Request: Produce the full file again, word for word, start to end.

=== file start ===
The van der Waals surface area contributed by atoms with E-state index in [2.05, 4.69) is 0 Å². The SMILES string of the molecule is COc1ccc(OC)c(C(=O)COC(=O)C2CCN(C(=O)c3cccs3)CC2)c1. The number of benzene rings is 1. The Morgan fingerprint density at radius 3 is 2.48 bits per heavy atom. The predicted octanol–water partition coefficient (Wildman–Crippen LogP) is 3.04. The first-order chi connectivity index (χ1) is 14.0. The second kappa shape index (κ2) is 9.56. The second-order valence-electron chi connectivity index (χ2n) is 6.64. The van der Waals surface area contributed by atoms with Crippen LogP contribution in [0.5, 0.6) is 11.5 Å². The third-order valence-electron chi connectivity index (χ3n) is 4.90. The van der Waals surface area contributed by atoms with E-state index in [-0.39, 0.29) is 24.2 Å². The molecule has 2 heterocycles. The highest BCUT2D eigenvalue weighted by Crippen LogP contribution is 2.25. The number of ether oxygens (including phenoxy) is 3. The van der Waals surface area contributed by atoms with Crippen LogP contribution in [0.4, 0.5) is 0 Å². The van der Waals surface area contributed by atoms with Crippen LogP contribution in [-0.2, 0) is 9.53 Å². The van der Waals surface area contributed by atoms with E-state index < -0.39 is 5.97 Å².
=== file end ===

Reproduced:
The van der Waals surface area contributed by atoms with E-state index in [2.05, 4.69) is 0 Å². The SMILES string of the molecule is COc1ccc(OC)c(C(=O)COC(=O)C2CCN(C(=O)c3cccs3)CC2)c1. The number of benzene rings is 1. The Morgan fingerprint density at radius 3 is 2.48 bits per heavy atom. The predicted octanol–water partition coefficient (Wildman–Crippen LogP) is 3.04. The first-order chi connectivity index (χ1) is 14.0. The second kappa shape index (κ2) is 9.56. The second-order valence-electron chi connectivity index (χ2n) is 6.64. The van der Waals surface area contributed by atoms with Crippen LogP contribution in [0.5, 0.6) is 11.5 Å². The third-order valence-electron chi connectivity index (χ3n) is 4.90. The van der Waals surface area contributed by atoms with E-state index in [-0.39, 0.29) is 24.2 Å². The molecule has 2 heterocycles. The highest BCUT2D eigenvalue weighted by Crippen LogP contribution is 2.25. The number of ether oxygens (including phenoxy) is 3. The van der Waals surface area contributed by atoms with Crippen LogP contribution in [0.4, 0.5) is 0 Å². The van der Waals surface area contributed by atoms with Crippen LogP contribution in [-0.2, 0) is 9.53 Å². The van der Waals surface area contributed by atoms with E-state index < -0.39 is 5.97 Å².